A long way to break even
Deccan Aviation (DAL) operates Air Deccan, a no-frills, low cost, scheduled commercial passenger airline in India, and Deccan Aviation, a private helicopter and airplane chartering service in India. Air Deccan follows a two aircraft-type fleet strategy with the business model based on a point-to-point route system, single class seats, low fares, and simple operations and cost reduction. It mainly targets customers using other means of transport and selects routes not catered to or underserviced by other airlines.
On 31 March 2006, Air Deccan had a fleet size of 29 aircraft: 11 Airbus A320 (180 seats) and 18 ATR Turbo props (48 and 72 seats), 26 on operating lease and three on hire purchase. It has a schedule of 226 flights daily, flying on 85 routes to 52 destinations and held a market share of 14.2%. Deccan Aviation, the charter service division, had a fleet size of 10 helicopters and two fixed-wing aircraft: nine owned and three on operating lease.
DAL has placed orders for 96 aircraft, scheduled for delivery by December 2012. It has entered into operating lease agreements for 11 aircrafts and hire-purchase arrangements for four aircraft. As per the schedule, 19 aircraft are to be received in FY 2007, 13 in FY 2008, 15 in FY 2009, 18 in FY 2010, 21 in FY 2011, 10 in FY 2012 and nine in FY 2013. The company has loan agreements with SREI Infrastructure Finance for financing the purchase of two helicopters.
On 22 April 2006, DAL entered into an agreement with Bennett, Coleman and Company to advertise in the group's print properties for four years for Rs 22.5 crore with an option to spend up to 11% of the annual advertising commitment in its non-print media.
The funds from the issue are proposed to finance the setting up of a training center at Bangalore, a hangar facility for basic and medium-level maintenance checks at Chennai, infrastructure at airports, market development initiatives, and debt repayment.
- The domestic air travel grew at a compounded annual growth rate (CAGR) of 15.67% from FY 2002 to FY 2005 and 23.7% up to January 2006. Air Deccan, currently holding a 16% market share, will benefit from the addition of 96 aircrafts by 2012, with 19 additions in FY 2007. With the use of ATRs, it can explore more airports, seizing the first mover advantage. With a single class, the company is able to offer more seats.
- Currently, the maintenance of ATRs is carried at a leased hangar in Hosur, and major checks on Airbus are done at overseas facilities. Once the hangar at Chennai is completed by December 2007, DAL will be able to reduce its maintenance cost.
- The distribution of Air Deccan tickets is through the internet-based CRS system, which is much cheaper than the GDS system used by major players.
- The turbo prop ATR attracts lower sales tax on the turbine fuel against other types of aircraft. It also enjoys lower navigation fees. No landing fees are payable for aircraft with fewer than 80 seats at domestic airports controlled by the National Airport Division of the Airport Authority of India (AAI).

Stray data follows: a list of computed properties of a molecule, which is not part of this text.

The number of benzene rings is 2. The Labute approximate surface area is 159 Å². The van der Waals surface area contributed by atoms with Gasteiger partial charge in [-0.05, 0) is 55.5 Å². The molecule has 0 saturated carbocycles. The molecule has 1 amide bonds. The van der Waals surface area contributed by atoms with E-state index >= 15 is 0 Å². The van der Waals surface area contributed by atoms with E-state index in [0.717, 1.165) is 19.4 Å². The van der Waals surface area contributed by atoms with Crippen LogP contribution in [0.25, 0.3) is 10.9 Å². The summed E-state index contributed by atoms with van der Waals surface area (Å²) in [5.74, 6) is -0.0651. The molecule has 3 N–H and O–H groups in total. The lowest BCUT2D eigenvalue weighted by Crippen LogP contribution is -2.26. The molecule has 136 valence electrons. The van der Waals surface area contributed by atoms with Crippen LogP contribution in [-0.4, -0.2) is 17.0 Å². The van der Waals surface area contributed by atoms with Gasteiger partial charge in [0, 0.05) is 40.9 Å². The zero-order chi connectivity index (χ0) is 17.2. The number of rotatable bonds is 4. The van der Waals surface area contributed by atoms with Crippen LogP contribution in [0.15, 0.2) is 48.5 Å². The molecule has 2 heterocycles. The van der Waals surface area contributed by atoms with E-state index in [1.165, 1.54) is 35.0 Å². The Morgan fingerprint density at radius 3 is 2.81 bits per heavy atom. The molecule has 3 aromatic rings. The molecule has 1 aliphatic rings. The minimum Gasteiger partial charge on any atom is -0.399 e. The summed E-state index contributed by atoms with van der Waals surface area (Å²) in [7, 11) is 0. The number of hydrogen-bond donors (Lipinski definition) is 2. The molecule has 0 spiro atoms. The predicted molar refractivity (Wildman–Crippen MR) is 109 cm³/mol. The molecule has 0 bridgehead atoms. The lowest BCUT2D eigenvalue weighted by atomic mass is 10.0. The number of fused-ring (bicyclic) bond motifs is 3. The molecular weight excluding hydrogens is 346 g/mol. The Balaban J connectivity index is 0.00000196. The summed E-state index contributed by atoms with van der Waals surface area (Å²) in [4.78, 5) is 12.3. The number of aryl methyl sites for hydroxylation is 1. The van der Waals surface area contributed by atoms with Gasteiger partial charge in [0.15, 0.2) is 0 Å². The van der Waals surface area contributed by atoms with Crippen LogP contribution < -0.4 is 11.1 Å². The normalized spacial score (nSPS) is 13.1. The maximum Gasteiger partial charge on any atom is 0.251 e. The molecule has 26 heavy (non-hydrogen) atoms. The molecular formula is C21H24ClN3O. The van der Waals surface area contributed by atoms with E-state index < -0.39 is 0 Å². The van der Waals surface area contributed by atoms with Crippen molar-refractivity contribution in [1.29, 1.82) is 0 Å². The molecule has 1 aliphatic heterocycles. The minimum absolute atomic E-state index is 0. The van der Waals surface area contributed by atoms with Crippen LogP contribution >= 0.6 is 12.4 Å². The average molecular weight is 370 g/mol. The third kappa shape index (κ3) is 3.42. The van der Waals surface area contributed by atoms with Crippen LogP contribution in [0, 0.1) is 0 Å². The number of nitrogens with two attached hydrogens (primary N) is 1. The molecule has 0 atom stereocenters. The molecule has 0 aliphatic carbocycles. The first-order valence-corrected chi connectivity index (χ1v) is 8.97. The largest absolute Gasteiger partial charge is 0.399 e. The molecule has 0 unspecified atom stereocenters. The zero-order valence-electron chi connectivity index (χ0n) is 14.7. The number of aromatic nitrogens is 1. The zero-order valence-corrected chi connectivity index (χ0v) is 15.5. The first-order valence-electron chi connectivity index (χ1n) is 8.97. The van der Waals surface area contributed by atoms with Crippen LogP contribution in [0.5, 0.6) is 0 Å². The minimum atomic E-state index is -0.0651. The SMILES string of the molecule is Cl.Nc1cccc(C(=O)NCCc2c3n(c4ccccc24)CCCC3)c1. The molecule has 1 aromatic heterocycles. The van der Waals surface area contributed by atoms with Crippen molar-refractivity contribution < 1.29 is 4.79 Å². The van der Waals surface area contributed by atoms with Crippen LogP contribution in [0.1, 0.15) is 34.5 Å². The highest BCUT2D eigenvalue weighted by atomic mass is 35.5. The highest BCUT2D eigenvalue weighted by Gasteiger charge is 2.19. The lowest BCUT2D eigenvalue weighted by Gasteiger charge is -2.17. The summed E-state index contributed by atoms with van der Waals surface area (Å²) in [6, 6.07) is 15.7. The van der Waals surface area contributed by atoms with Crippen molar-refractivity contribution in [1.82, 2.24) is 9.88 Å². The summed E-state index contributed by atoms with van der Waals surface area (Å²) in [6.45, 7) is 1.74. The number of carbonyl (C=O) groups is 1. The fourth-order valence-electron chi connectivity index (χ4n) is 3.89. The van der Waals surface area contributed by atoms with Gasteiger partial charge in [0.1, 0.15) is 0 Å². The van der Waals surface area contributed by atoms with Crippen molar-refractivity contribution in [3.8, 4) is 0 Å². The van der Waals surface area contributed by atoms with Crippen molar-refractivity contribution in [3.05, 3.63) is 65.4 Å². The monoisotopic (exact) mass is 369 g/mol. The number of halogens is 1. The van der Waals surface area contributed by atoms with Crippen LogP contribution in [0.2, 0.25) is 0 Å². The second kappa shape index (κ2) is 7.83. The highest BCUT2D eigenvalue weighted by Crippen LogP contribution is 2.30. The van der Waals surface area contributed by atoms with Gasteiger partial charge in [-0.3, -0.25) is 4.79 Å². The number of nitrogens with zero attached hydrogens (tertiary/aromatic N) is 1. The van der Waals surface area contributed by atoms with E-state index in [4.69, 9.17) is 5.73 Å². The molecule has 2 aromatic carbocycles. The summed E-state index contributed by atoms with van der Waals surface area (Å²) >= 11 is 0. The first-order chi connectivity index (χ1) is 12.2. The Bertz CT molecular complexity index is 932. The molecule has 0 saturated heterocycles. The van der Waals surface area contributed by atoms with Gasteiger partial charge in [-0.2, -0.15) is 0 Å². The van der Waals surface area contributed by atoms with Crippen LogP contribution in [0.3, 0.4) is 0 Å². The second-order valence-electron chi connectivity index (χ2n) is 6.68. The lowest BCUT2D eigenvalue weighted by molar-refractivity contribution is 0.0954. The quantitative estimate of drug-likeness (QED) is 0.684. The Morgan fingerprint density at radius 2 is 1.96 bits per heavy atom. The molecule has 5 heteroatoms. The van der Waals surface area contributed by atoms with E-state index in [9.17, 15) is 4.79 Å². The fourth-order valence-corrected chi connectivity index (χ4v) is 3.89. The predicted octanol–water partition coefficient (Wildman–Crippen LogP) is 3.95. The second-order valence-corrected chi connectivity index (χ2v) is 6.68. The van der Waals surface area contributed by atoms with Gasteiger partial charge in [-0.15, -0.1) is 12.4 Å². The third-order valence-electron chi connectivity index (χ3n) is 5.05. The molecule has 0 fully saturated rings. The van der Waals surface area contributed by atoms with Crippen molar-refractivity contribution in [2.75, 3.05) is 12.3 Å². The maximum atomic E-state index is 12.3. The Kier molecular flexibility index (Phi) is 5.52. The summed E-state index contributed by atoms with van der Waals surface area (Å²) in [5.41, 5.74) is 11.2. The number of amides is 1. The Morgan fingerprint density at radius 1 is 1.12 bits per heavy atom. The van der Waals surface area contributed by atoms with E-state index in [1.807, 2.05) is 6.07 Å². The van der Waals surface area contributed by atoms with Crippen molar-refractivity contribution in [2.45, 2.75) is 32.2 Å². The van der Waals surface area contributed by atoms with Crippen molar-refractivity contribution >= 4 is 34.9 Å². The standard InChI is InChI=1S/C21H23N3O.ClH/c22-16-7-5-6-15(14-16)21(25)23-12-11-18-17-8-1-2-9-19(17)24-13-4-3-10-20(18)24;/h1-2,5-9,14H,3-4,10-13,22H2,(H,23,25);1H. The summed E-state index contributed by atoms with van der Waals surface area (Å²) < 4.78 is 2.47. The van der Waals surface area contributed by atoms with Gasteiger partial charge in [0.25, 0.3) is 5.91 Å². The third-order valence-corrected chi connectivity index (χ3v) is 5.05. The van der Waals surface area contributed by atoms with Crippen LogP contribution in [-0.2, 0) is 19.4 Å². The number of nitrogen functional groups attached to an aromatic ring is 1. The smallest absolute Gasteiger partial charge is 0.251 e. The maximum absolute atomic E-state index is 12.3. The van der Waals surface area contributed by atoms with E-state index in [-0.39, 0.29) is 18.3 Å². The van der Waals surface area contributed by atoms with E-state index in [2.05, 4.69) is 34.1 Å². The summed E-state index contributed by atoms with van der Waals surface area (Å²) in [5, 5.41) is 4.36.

- DAL is selling advertising space on the exterior as well as the interior of aircraft including storage bins, headrests, and tray tables, which yields additional revenue.
- In the period ended 30 November 2005, DAL had a negative operating margin of 11.8%, resulting in an operating loss before lease rent of Rs 56.38 crore and an adjusted bottom line loss of Rs 117.94 crore. The losses have been increasing over the past couple of years.
- DAL is focusing on penetrating into smaller airports where no other player has entered. But the infrastructure problems at these airports are obstacles to smooth operations.
- The on time service record of Air Deccan is poor. In FY 2006, 92% of its flights actually flown arrived or departed up to one hour of their scheduled time. The industry standard is much better. The cancellation figures are also higher.
- With all airlines increasing their fleet size, the demand for pilots and other technical staff will increase, leading to higher attrition levels as well as higher employee costs.
- Competition is increasing with players like Spicejet, GoAir, Paramount Airways, Indian, and Jet Airways ramping up their fleet size.
- Fuel expenses account for more than 35% of the costs of an aircraft and the incessant rise in oil and air turbine fuel (ATF) prices are not only forcing companies to hike fuel surcharge affecting demand, but have to also absorb part of the rise affecting the margin.
The market capitalisation to sales ratio of DAL is about 1.93 times (approximately taking average price band) as against Jet Airways, which is 1.89 times and SpiceJet's 3.28 times.
DAL will take a couple of years to report net profit. However, revenue will grow fast, capitalising on the favourable industry scenario and expansion in the fleet size. But investors at the offer price of Rs 150- Rs 175 in a loss-making airline will be more vulnerable to negative triggers such as terrorist attacks, accidents, fuel price rise, litigations, and economic slowdown.
There is another angle to this company. Core promoters (Capt. G R Gopinath and associates) will hold only around 22.5% of the equity after the issue. Currently aviation industry is highly fragmented, with a couple of heavy-weight ambitious players sniffing around. Foreign carriers are also interested to enter the Indian market, if government permits. If any of these players start taking an interest in Air Deccan, shareholders may not have to wait for profits to see their scrips taking wings.